3. To the onions add the garlic, mushrooms and grated parsnip and cook down for another 10-15 minutes until starting to stick to the pan.
4. Add the miso, tamari and nutritional yeast to the pan and mix well, cook for 30 seconds more and then turn off the heat.
5. Add the chestnuts to a food processor and blend until fine. Then add the onion/mushroom mixture, half of the cooked lentils, 1/2 tsp salt, a generous few grinds of black pepper and the chia seeds. Blend until well combined and transfer to a large mixing bowl.
6. Into the mixture stir the quinoa, remaining lentils and the walnuts until well mixed.
7. Line a loaf tin and preheat your oven to gas mark 6 (200c)
8. Pack the mixture into the tin, pressing down to fit in as much as possible and minimise any air holes in the loaf.
9. Cover with foil and bake for 55 minutes at gas mark 6 (200c), then remove foil and bake for a further 20-25 minutes until golden brown on top. Remove from the oven and allow to cool for 20-30 minutes before using the baking paper to lift the loaf out of the tin. The loaf will still be fairly soft and will continue to firm up the more it rests.

The ultimate vegan nut roast chestnuts quinoa mushrooms
The ultimate vegan nut roast chestnuts quinoa mushrooms
The ultimate vegan nut roast chestnuts quinoa mushrooms
The ultimate vegan nut roast chestnuts quinoa mushrooms
The ultimate vegan nut roast chestnuts quinoa mushrooms
The ultimate vegan nut roast chestnuts quinoa mushrooms

What are some of your favourite Christmas recipes?
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Liquorice, Turmeric & Ginger Anti-Inflammatory Tea

This is our current favourite soothe-all tea. Perfect for these dark winter days and full of healing properties. The roots in this tea are both grounding and nourishing. If you’re struggling with stomach problems, a cold, cough or respiratory issues then these herbs can help your body reduce inflammation and soothe any uncomfortable aches and pains. It also tastes great - a delicious combination of sweet, cooling liquorice with the heat of fresh ginger and turmeric. We love to make a big saucepan of this and drink it throughout the day. Let’s explore some of these beautiful herbs in more detail …

Liquorice Turmeric Ginger Tea

LIQUORICE ROOT
(Glycyrrhiza glabra)

Liquorice root is a sweet herbal ally that’s rich in soothing properties. Its anti-inflammatory and detoxifying actions make it a beautiful herb to work with to help heal gastrointestinal issues, reduce pain and help heal from a cold. It’s a demulcent herb, which means it can bring quick relief for sore throats, as it forms a protective film over mucuos membranes in the mouth. It also moistens the lungs, which can help heal a cough.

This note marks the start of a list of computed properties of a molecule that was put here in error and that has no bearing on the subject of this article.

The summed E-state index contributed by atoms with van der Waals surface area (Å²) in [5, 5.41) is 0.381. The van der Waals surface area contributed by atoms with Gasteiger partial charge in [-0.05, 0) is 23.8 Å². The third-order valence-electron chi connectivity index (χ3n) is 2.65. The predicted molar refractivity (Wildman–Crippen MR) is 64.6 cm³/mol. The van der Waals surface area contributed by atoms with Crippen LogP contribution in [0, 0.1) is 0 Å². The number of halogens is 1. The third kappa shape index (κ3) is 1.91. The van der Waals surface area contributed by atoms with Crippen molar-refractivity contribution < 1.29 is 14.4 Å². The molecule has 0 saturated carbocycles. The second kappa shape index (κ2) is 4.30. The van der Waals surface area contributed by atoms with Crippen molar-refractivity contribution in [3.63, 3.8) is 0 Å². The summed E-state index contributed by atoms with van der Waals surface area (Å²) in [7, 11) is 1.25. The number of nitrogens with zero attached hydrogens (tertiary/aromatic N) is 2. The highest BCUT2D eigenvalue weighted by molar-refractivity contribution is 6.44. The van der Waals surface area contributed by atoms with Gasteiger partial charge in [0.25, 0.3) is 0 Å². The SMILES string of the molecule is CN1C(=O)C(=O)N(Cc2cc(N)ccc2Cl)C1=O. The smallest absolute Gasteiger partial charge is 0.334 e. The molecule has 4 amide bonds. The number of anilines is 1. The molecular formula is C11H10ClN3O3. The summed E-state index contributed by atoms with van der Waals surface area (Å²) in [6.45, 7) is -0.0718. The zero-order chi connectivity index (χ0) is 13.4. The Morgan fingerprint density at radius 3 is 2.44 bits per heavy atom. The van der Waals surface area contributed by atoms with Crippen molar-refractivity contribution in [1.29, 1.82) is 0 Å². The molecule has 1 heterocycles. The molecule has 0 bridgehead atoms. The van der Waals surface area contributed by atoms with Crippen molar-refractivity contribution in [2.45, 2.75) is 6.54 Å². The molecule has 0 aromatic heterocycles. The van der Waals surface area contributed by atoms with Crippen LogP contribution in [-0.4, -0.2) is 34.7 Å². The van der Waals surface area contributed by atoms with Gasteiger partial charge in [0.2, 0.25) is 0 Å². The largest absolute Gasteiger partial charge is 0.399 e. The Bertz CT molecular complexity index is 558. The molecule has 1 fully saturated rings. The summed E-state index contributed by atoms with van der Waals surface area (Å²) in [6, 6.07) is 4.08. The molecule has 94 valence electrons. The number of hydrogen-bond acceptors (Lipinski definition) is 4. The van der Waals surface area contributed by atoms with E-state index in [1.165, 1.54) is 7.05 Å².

Liquorice root is also a saviour for the adrenal glands - which can be put under a lot of stress during this time of year! It’s an adaptogenic herb, meaning that it helps the body regulate cortisol (the stress hormone) more efficiently. This gives our adrenals a break and helps our bodies adapt to stressful situations.

It’s quite a cooling herb, which is why we’ve combined it with more spicy, hot roots/spices like ginger, turmeric and black pepper.

GINGER
(Zingiber officinalis)
Ginger is a well-loved root found in many kitchens around the world. It’s great to up your ginger intake during the colder months of the year as its warming properties help promote good circulation & assist our immune systems. Ginger is also anti-inflammatory and helps both stimulate & regulate digestion. If you ever feel nauseous, travel sick or have cramps then ginger is a great ally to have around.

Liquorice Root Tea

TURMERIC ROOT
(Curcuma longa)
Another of our favourite ingredients, turmeric root is also warming and highly anti-inflammatory (if you’ve read this far, you’ll have noticed a theme here!). Although turmeric has been treasured in Ayurveda for hundreds of years, it has really come into the global spotlight recently for its ability to reduce inflammation and mucus throughout the body. It has also been used in various studies as a method to treat cancer. Turmeric’s bitter flavour helps stimulate gastric juices, which in turn encourages healthy digestion. It’s a wonder root with such a beautiful vibrant colour. To help absorption of turmeric’s medicinal properties, we like to combine it with black pepper…

BLACK PEPPER
(Piper nigrum)
We don’t commonly think of black pepper as having much use other than adding flavour to meals, but it’s often used in different remedies in Ayurveda. A little black pepper goes along way, & we’re probably all familiar with the heating properties of the spice. This powerful heat stimulates our digestive system and helps us metabolise food. It also helps clear congestion in our lungs/throat, so it’s great to use if you’re suffering or recovering from a cold.

Liquorice Turmeric Ginger Tea

Liquorice, Turmeric & Ginger Anti-Inflammatory Tea

INGREDIENTS (Makes 1 litre of tea, feel free to adjust amounts)
a 2-3 inch piece of ginger
1 thin stick of liquorice root, broken into pieces OR 1 tablespoon of chopped liquorice root
1 teaspoon of ground turmeric OR a 2 inch piece of fresh turmeric root
5-6 black peppercorns
1 litre of water

METHOD
1, To prepare the ginger, either grate it or crush it in a pestle and mortar. This ensures that all the essential oils are released and that the water can extract all the medicinal properties.

2. Add it to a sauce pan with all the other ingredients. Bring the tea to a boil and then simmer on a low heat for around 10-15 minutes.

3. Strain the tea before serving. If you don’t want to drink the tea all at once, you can leave everything in the pan to allow it to infuse for longer. If the taste becomes too strong you can add extra water.

4. Relax and enjoy!


What’s your favourite type of tea to make during Winter?